Again the boy on bended knee,
With head a-bow, and drowsy smile
Hid in a mother's lap the while,
With tender touch and kindly care,
She bends above and combs my hair.

Ere threats of Time, or ghosts of cares
Had paled it to the hue it wears,
Its tangled threads of amber light
Fell o'er a forehead, fair and white,
That only knew the light caress
Of loving hands, or sudden press
Of kisses that were sifted there
The times when mother combed my hair.

But its last gleams of gold have slipped
Away; and Sorrow's manuscript
Is fashioned of the snowy brow--
So lined and underscored now
That you, to see it, scarce would guess
It e'er had felt the fond caress
Of loving lips, or known the care
Of those dear hands that combed my hair.

I am so tired!  Let me be
A moment at my mother's knee;
One moment--that I may forget
The trials waiting for me yet:
One moment free from every pain--
O!  Mother!  Comb my hair again!
And I will, oh, so humbly bow,
For I've a wife that combs it now.


The Pathos Of Applause


The greeting of the company throughout
Was like a jubilee,--the children's shout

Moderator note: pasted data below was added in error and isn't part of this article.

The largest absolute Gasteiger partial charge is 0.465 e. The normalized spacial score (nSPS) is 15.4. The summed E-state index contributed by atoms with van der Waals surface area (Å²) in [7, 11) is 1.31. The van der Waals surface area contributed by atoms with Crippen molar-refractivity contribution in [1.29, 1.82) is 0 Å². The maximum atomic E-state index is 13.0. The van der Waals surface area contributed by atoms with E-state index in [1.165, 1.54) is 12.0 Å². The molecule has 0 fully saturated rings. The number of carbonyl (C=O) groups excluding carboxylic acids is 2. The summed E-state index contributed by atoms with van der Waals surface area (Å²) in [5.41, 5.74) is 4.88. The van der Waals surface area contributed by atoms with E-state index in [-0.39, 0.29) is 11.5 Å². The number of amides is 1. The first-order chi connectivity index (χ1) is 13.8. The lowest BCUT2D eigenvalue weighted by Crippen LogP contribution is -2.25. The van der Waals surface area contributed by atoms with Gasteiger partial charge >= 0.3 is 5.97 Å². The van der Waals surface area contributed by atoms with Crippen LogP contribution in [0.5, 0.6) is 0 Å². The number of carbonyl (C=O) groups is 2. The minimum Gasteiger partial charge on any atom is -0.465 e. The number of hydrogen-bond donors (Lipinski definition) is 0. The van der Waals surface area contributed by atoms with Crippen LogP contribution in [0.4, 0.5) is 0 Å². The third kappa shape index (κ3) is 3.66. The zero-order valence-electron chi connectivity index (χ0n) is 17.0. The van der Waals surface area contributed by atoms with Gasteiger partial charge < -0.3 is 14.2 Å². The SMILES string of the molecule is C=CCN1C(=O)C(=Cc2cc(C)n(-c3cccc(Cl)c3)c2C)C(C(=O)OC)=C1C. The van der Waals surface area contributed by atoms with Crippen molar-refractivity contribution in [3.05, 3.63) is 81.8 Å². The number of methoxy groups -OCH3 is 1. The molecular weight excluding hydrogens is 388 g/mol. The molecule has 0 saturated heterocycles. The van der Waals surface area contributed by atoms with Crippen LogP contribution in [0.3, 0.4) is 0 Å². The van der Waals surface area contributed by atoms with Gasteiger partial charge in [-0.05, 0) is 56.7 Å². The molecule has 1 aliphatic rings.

And fusillading hand-claps, with great guns
And detonations of the older ones,
Raged to such tumult of tempestuous joy,
It even more alarmed than pleased the boy;
Till, with a sudden twitching lip, he slid
Down to the floor and dodged across and hid
His face against his mother as she raised
Him to the shelter of her heart, and praised
His story in low whisperings, and smoothed
The "amber-colored hair," and kissed, and soothed
And lulled him back to sweet tranquillity--
"And 'ats a sign 'at you're the Ma fer me!"
He lisped, with gurgling ecstasy, and drew
Her closer, with shut eyes; and feeling, too,
If he could only _purr_ now like a cat,
He would undoubtedly be doing that!

"And now"--the serious host said, lifting there
A hand entreating silence;--"now, aware
Of the good promise of our Traveler guest
To add some story with and for the rest,
I think I favor you, and him as well,
Asking a story I have heard him tell,
And know its truth,in each minute detail:"
Then leaning on his guest's chair, with a hale
Hand-pat by way of full indorsement, he